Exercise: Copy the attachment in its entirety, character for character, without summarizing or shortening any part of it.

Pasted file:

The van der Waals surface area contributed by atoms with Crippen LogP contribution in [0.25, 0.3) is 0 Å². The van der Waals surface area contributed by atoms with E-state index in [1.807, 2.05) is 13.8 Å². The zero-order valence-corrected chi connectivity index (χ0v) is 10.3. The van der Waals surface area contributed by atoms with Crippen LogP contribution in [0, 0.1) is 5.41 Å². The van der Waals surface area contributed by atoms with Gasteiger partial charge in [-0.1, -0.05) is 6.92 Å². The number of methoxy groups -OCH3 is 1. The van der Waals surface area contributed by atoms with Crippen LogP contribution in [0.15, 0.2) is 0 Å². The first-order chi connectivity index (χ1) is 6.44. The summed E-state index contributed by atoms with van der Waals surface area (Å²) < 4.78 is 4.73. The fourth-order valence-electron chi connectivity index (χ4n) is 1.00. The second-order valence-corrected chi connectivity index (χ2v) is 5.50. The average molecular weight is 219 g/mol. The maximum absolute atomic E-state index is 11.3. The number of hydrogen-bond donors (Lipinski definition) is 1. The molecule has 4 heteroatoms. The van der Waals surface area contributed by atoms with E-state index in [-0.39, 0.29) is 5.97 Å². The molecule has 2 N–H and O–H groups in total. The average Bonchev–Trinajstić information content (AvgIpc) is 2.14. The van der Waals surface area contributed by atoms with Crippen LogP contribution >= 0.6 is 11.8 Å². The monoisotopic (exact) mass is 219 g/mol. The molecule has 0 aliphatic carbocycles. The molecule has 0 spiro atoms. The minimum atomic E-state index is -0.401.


The van der Waals surface area contributed by atoms with Crippen LogP contribution in [0.25, 0.3) is 0 Å². The van der Waals surface area contributed by atoms with E-state index in [1.807, 2.05) is 13.8 Å². The zero-order valence-corrected chi connectivity index (χ0v) is 10.3. The van der Waals surface area contributed by atoms with Crippen LogP contribution in [0, 0.1) is 5.41 Å². The van der Waals surface area contributed by atoms with Gasteiger partial charge in [-0.1, -0.05) is 6.92 Å². The number of methoxy groups -OCH3 is 1. The van der Waals surface area contributed by atoms with Crippen LogP contribution in [0.15, 0.2) is 0 Å². The first-order chi connectivity index (χ1) is 6.44. The summed E-state index contributed by atoms with van der Waals surface area (Å²) < 4.78 is 4.73. The fourth-order valence-electron chi connectivity index (χ4n) is 1.00. The second-order valence-corrected chi connectivity index (χ2v) is 5.50. The average molecular weight is 219 g/mol. The maximum absolute atomic E-state index is 11.3. The number of hydrogen-bond donors (Lipinski definition) is 1. The molecule has 4 heteroatoms. The van der Waals surface area contributed by atoms with E-state index in [-0.39, 0.29) is 5.97 Å². The molecule has 2 N–H and O–H groups in total. The average Bonchev–Trinajstić information content (AvgIpc) is 2.14. The van der Waals surface area contributed by atoms with Crippen LogP contribution >= 0.6 is 11.8 Å². The monoisotopic (exact) mass is 219 g/mol. The molecule has 0 aliphatic carbocycles. The molecule has 0 spiro atoms. The minimum atomic E-state index is -0.401.